What is Efflorescence?
“Efflorescence” is the term most commonly used to describe the deposit of crusty white mineral salts that appear on a masonry surface (concrete, render, brick or mortar) that have leached out from within the substrate when moisture migrates through it.
Any efflorescence on the surface must be removed prior to painting as it is regarded as a poor and friable base that prevents paints and coating systems from adhering effectively.
Paint systems adhering normally to the surface of the substrate can also be forced off (delaminate), when the pressure caused by the growth of salt crystals builds up beneath the paint film, resulting in its gradual but irreversible destruction.
Since the mineral salt crystals are not fluid, the pressure is therefore not uniform hence the coating does not form smooth rounded blisters. The paint film may stretch to form the outline of the growing crystals or the paint film may just rupture, crack, flake or peel instead.
How does it occur?
As moisture enters and moves through the substrate, it dissolves mineral salts (mainly calcium carbonate) that are present in the cement (or plaster). When the mineral salt solution finds its way to the surface of the substrate, the water evaporates leaving behind a white deposit of crystalline salts.
Efflorescence may occur within the first year of a new construction project and may only be an aesthetic concern on an unpainted substrate. Efflorescence due to residual moisture within the substrate will cease naturally as the masonry dries and cures. However, when the efflorescence continues unabated then it is likely that moisture ingress from an external source is occurring, which can present significant ongoing problems.
The solution for efflorescence
Efflorescence will only stop forming when the migration of moisture through the substrate stops. Unless the source of the water (moisture) causing the efflorescence is traced and eliminated (if possible) then it is highly likely that the salts will continue to reappear over time. Failure to remove the source of water ingress allows more efflorescence to form, resulting in subsequent damage to the existing paint coating system.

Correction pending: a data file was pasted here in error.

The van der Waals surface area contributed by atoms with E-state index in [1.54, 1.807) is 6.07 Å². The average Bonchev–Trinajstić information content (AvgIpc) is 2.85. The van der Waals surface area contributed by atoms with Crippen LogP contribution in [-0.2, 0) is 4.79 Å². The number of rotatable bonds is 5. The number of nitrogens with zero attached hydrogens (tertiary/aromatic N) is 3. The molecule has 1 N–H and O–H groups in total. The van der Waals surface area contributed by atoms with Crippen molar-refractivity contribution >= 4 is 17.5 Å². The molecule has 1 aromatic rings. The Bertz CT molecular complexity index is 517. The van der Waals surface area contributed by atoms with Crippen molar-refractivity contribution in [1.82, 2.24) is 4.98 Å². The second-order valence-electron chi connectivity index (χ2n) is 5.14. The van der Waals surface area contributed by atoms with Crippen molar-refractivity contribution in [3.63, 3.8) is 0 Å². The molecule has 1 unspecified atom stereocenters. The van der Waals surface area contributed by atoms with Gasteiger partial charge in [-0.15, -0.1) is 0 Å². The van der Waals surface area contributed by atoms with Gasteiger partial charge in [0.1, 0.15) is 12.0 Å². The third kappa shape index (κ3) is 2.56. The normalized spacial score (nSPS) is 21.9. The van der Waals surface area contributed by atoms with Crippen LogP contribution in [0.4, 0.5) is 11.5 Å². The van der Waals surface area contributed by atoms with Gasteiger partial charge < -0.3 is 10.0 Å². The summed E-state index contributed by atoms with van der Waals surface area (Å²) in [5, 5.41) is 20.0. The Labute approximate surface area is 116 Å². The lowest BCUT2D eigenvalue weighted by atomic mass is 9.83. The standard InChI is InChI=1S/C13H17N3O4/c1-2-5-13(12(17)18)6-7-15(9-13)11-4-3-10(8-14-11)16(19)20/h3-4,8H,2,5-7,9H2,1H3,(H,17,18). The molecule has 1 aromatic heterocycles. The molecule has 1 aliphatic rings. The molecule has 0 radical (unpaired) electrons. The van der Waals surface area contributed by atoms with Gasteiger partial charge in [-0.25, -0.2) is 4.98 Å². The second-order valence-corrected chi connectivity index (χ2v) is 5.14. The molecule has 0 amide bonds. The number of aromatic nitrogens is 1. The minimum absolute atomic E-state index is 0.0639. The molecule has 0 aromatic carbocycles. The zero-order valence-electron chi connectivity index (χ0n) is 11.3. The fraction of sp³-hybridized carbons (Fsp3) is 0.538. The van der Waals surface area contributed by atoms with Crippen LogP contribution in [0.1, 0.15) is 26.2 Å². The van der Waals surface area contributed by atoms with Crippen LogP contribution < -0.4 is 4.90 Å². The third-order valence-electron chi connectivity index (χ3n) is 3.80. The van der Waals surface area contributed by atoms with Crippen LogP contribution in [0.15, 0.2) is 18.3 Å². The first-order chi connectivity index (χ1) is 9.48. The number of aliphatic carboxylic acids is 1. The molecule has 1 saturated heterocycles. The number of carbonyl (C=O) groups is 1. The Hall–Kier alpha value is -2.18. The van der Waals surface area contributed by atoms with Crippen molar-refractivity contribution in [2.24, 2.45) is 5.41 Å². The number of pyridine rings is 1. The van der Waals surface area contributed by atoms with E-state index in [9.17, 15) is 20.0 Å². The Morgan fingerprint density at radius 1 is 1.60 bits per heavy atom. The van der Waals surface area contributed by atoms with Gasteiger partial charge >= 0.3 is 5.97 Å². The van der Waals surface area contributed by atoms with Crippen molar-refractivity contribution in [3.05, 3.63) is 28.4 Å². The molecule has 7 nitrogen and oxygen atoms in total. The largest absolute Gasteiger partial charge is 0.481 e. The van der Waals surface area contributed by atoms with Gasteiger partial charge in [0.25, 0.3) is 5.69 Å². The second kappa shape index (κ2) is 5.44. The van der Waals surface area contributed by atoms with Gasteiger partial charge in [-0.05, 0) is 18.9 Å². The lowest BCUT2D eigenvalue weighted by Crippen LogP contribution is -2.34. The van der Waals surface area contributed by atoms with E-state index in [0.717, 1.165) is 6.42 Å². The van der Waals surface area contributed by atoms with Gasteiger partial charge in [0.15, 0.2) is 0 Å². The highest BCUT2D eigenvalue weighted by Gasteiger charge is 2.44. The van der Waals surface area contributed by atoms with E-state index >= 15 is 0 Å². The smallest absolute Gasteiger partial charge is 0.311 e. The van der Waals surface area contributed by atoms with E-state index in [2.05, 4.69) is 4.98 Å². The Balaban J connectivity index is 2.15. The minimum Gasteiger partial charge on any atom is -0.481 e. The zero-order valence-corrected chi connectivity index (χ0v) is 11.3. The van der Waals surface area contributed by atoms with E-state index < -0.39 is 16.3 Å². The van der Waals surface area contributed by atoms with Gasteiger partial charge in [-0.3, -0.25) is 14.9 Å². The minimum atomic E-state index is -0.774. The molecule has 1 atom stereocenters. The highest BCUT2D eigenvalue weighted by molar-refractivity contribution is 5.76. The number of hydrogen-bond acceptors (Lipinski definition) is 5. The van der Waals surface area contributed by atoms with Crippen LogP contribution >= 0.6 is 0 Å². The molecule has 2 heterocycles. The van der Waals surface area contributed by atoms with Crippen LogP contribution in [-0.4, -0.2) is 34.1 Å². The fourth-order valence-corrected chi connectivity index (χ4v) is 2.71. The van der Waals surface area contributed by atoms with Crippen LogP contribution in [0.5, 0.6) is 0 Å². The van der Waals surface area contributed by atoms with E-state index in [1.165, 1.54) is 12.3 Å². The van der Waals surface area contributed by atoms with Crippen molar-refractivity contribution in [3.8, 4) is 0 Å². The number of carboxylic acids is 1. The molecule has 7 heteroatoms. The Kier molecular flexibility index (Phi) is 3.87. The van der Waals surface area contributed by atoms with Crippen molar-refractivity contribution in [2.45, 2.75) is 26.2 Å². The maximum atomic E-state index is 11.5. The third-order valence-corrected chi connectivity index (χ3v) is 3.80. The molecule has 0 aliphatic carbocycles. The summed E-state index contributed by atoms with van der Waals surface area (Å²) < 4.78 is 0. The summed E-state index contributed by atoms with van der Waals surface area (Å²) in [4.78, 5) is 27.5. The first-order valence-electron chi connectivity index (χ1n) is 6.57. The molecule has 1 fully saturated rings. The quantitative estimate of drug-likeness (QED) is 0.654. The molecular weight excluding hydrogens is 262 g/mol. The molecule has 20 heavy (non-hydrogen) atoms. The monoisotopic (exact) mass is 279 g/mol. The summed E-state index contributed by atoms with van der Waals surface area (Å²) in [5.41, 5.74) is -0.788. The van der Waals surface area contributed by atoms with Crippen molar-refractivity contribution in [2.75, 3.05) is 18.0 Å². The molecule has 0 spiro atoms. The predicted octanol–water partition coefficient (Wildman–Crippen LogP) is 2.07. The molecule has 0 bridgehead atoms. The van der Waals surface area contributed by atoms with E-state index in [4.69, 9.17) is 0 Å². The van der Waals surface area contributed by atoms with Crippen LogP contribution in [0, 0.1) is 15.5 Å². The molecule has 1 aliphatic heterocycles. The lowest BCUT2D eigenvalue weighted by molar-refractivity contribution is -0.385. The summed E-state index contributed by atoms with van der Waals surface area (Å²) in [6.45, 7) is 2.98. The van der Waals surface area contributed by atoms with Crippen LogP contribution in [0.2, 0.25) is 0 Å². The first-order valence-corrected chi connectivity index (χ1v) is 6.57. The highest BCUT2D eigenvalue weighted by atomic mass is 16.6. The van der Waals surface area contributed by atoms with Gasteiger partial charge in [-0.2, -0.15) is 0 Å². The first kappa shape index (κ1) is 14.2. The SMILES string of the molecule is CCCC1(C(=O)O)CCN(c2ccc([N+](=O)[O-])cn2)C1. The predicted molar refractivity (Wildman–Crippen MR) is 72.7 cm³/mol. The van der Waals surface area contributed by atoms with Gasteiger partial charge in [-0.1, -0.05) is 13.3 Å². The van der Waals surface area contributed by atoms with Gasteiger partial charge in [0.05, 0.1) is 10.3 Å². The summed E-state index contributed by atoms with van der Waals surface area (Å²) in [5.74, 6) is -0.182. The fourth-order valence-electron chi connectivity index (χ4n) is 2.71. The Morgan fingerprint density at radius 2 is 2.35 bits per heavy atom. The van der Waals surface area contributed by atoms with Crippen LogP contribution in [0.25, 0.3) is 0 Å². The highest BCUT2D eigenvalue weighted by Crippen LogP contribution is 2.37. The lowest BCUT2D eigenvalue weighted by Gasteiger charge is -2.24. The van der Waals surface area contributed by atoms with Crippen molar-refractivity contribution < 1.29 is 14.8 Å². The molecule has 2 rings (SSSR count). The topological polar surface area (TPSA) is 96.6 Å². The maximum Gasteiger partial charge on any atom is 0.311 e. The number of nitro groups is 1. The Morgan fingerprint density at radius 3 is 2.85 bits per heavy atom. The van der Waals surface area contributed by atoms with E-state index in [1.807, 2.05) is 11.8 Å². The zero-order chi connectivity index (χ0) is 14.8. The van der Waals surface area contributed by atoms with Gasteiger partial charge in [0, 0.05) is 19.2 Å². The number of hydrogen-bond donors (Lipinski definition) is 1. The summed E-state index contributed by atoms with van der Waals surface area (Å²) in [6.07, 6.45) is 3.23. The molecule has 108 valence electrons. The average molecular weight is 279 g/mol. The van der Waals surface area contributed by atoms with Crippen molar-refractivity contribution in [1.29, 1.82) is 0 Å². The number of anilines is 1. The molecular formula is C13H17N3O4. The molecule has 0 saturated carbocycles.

Some paint coating systems may have varying levels of resistance to efflorescence or alkalinity however there are no guarantees or warranty. Remove all efflorescence where ever possible.
Efflorescence and alkali salts can be removed by dry brushing with a stiff-bristled brush followed by wet sponging the surface with a mild 5% solution of white vinegar (Acetic Acid) in water. The whole area should then be wiped down with a damp cloth and allowed to dry thoroughly.
In severe cases, remove alkaline salts by dry brushing with a stiff-bristled brush followed by a stronger acidic solution (35% commercial-grade calcium chloride mixed 1 part to 3 parts water) should be applied by an experienced contractor, to chemically remove/neutralize the alkaline salts then allow to dry for 48 hours.
Treatment with calcium chloride solution would NOT be necessary on concrete floors that are to be diamond ground, shot blasted or acid etched in order to provide a base for sound adhesion of coatings.
Painted surfaces already damaged by efflorescence must NOT be repainted until the source of the moisture is identified and eliminated or blocked (by waterproofing). It may be necessary to engage the services of a qualified waterproofing specialist.
The damaged paint will need to be totally removed by mechanical means and chemical stripping. The whole surface should then be washed with a mild acid solution as described above, rinsed and allowed to dry. Check that the moisture content of the substrate is less than 10%.
When the surface is sound, clean, dry, free from mould & algae and ready for painting it would be wise to select an alkali-resistant sealer and appropriate topcoats.
This information has been sourced from Dulux Technical Advice on Efflorescence